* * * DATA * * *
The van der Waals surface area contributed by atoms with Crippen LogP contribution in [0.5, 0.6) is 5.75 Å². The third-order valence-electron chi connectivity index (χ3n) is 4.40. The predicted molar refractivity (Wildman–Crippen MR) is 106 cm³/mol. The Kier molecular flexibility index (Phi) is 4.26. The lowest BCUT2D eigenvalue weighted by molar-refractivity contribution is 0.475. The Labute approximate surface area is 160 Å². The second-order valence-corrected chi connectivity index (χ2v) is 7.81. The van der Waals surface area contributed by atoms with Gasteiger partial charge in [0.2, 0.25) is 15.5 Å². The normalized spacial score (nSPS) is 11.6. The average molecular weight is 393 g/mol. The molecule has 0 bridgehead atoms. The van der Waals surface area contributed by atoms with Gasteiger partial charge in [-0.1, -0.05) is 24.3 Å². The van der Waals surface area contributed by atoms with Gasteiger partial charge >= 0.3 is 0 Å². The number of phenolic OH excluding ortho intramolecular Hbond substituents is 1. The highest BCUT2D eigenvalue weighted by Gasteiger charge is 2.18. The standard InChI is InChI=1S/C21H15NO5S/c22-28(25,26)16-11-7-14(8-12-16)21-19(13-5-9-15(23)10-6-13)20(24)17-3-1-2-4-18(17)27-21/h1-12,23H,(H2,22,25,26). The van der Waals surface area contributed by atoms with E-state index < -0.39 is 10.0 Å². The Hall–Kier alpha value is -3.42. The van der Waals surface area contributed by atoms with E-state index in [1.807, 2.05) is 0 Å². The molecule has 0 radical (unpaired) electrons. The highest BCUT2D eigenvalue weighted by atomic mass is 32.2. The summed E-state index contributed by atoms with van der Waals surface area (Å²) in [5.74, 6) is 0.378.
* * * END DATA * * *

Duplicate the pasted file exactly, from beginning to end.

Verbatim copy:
The van der Waals surface area contributed by atoms with Crippen LogP contribution in [0.5, 0.6) is 5.75 Å². The third-order valence-electron chi connectivity index (χ3n) is 4.40. The predicted molar refractivity (Wildman–Crippen MR) is 106 cm³/mol. The Kier molecular flexibility index (Phi) is 4.26. The lowest BCUT2D eigenvalue weighted by molar-refractivity contribution is 0.475. The Labute approximate surface area is 160 Å². The second-order valence-corrected chi connectivity index (χ2v) is 7.81. The van der Waals surface area contributed by atoms with Gasteiger partial charge in [0.2, 0.25) is 15.5 Å². The normalized spacial score (nSPS) is 11.6. The average molecular weight is 393 g/mol. The molecule has 0 bridgehead atoms. The van der Waals surface area contributed by atoms with Gasteiger partial charge in [-0.1, -0.05) is 24.3 Å². The van der Waals surface area contributed by atoms with Gasteiger partial charge >= 0.3 is 0 Å². The number of phenolic OH excluding ortho intramolecular Hbond substituents is 1. The highest BCUT2D eigenvalue weighted by Gasteiger charge is 2.18. The standard InChI is InChI=1S/C21H15NO5S/c22-28(25,26)16-11-7-14(8-12-16)21-19(13-5-9-15(23)10-6-13)20(24)17-3-1-2-4-18(17)27-21/h1-12,23H,(H2,22,25,26). The van der Waals surface area contributed by atoms with E-state index < -0.39 is 10.0 Å². The Hall–Kier alpha value is -3.42. The van der Waals surface area contributed by atoms with E-state index in [1.807, 2.05) is 0 Å². The molecule has 0 radical (unpaired) electrons. The highest BCUT2D eigenvalue weighted by atomic mass is 32.2. The summed E-state index contributed by atoms with van der Waals surface area (Å²) in [5.74, 6) is 0.378.